Major pieces of Brazil’s scientific and cultural heritage went up in smoke on Sunday night

Major pieces of Brazil’s scientific and cultural heritage went up in smoke on Sunday night, as a devastating fire ripped through the   National Museum located in the Brazilian City of Rio de Janeiro. Founded in 1818, the museum is Brazil’s oldest scientific institution and one of the largest and most renowned museums in Latin America, amassing a collection of some 20 million scientifically and culturally invaluable artifacts.

The Museu Nacional’s holdings include one of South America’s oldest human fossils, as well as the bones of uniquely Brazilian creatures such as the long-necked dinosaurMaxakalisaurus. Because of the auction tastes of Brazil’s 19th-century emperors, the Museu Nacional also ended up with Latin America’s oldest collection of Egyptian mummies and artifacts.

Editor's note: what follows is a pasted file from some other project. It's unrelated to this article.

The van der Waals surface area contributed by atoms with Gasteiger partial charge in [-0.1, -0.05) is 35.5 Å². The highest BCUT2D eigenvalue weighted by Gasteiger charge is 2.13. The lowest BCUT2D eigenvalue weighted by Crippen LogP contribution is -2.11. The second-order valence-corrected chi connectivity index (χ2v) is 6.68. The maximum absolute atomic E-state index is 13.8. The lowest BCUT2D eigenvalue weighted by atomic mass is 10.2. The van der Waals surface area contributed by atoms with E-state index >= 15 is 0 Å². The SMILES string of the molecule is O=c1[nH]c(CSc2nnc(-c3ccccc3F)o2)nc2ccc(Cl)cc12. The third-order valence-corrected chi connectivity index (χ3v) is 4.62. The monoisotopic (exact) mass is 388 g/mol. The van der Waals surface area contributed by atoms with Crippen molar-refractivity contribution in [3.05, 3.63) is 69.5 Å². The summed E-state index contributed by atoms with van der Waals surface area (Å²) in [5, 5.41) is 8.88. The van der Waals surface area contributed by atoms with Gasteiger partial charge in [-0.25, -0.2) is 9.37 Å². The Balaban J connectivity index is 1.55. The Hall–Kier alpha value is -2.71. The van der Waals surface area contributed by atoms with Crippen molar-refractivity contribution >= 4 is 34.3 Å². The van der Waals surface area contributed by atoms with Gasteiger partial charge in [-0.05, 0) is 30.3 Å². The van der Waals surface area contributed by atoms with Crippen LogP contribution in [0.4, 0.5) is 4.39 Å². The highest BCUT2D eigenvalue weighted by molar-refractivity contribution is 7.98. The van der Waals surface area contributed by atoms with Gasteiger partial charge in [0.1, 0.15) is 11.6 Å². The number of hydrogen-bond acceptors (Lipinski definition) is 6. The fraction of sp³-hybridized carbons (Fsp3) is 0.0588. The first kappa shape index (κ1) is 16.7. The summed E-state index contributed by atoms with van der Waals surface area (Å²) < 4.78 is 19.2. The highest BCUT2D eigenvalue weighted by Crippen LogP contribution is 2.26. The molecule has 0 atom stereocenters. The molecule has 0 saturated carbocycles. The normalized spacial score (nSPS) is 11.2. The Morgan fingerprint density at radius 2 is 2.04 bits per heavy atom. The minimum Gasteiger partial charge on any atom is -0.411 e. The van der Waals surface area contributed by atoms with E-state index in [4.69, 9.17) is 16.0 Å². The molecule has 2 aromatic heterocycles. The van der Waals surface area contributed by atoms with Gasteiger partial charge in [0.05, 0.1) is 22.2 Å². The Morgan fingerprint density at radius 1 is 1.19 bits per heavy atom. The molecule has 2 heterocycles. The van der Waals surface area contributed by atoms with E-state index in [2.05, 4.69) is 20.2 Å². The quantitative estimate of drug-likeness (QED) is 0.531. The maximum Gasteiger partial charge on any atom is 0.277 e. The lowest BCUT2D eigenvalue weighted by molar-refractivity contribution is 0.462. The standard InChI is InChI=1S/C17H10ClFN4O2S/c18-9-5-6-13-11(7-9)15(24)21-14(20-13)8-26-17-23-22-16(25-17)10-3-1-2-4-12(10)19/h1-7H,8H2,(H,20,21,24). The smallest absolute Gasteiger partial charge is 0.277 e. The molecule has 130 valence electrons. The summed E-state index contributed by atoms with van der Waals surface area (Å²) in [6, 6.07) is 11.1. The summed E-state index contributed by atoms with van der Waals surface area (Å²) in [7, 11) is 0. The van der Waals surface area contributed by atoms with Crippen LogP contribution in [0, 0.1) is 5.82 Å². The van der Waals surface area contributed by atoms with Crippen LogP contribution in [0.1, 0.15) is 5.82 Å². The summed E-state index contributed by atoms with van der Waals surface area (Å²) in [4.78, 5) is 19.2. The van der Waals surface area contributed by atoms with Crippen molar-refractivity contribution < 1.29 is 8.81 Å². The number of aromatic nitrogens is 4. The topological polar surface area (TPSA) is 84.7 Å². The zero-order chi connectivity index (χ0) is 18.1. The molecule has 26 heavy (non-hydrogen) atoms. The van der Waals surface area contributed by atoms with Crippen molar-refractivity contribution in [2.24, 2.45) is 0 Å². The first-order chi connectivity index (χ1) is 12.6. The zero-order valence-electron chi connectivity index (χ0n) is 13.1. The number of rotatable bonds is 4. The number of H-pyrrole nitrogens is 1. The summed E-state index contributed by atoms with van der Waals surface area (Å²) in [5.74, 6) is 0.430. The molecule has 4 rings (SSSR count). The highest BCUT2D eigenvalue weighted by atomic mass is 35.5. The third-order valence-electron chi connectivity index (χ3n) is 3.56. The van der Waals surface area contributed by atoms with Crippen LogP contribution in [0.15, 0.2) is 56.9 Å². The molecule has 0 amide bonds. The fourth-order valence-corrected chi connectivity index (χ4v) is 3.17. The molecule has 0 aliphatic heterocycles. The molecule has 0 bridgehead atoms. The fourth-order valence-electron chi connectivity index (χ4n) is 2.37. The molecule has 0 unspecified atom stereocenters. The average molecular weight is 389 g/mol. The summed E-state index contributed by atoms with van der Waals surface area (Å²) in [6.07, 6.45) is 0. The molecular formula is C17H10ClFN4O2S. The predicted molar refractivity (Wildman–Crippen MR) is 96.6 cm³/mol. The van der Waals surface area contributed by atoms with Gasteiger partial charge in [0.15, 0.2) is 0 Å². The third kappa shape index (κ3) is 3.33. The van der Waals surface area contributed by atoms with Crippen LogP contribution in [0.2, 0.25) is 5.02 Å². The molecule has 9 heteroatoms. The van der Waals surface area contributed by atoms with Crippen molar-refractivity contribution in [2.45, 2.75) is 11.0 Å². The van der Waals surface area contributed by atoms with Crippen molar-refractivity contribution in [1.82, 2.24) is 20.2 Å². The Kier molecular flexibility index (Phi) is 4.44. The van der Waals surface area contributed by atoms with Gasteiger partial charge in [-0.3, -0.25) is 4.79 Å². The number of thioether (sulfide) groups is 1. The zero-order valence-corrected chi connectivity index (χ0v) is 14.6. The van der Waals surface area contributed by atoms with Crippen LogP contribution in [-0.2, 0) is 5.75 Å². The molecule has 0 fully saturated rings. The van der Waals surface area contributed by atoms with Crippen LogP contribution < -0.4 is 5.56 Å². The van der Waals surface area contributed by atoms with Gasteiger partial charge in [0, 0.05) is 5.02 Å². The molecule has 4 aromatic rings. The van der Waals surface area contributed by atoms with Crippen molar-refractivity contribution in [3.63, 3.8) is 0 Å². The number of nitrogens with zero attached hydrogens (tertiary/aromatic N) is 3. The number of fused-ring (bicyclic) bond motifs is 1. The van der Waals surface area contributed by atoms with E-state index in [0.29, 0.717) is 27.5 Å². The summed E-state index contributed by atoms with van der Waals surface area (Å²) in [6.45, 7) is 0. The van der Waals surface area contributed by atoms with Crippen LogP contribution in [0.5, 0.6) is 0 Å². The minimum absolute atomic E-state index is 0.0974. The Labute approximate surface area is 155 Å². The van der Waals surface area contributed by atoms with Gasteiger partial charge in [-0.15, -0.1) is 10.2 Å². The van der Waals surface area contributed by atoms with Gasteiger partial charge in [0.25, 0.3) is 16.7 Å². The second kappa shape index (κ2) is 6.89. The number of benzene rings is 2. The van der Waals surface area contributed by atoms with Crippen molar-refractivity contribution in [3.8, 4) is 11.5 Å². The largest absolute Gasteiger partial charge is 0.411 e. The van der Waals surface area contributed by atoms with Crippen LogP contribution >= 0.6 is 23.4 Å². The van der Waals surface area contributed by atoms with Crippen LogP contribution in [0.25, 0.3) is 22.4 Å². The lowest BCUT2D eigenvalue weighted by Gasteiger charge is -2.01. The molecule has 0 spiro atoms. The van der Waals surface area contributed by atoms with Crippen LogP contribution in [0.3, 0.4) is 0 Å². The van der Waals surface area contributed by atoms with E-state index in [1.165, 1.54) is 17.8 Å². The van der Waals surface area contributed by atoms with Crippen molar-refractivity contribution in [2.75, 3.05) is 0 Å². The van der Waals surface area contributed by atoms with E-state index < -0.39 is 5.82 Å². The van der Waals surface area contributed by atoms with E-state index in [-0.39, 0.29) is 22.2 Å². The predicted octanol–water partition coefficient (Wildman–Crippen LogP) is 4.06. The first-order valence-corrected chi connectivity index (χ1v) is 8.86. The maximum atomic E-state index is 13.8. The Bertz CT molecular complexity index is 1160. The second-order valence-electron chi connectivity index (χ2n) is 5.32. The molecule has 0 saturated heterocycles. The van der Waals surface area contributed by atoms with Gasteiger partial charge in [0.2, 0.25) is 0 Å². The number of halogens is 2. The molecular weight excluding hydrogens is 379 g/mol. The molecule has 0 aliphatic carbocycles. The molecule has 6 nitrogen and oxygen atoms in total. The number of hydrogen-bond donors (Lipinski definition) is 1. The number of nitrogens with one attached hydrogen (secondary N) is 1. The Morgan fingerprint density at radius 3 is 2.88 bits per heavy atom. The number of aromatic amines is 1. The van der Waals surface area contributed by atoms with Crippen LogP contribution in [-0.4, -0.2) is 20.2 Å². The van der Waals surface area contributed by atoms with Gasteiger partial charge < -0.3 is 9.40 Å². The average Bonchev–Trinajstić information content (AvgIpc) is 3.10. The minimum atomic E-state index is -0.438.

But now, the fossils, the Egyptian collection, the museum’s invertebrate specimens, and more artifacts housed in the main building are probably destroyed. The museum’s fish and reptile specimens, herbarium, and library were housed separately and are thought to have survived.


It’s not yet clear how the fire started, but it did begin after the museum was closed to the public, and no injuries have yet been reported. Firefighters worked through the night to douse the burnt-out shell of the main building, but it seems the blaze has already seared a gaping hole in many scientists’ careers.

 They were unique as it gets: Many of them were irreplaceable, there’s no way to put a monetary value on it.”

Many Brazilians claimed that the Museum was not receiving enough money from the Federal Government of Brazil, and  many articles from the press sugested that the Museum was deteriorating without real care.

Foto: Arquivo Internet





Fabiana Ceyhan

Jornalista por formação, Professora de Inglês (TEFL, Teaching English as a Foreigner Language). Estudou Media Studies na Goldsmiths University Of London e tem vasta experiência como Jornalista da área internacional, tradutora e professora de Inglês. Poliglota, já acompanhou a visita de vários presidentes estrangeiros ao Brasil. Morou e trabalhou 15 anos fora do país.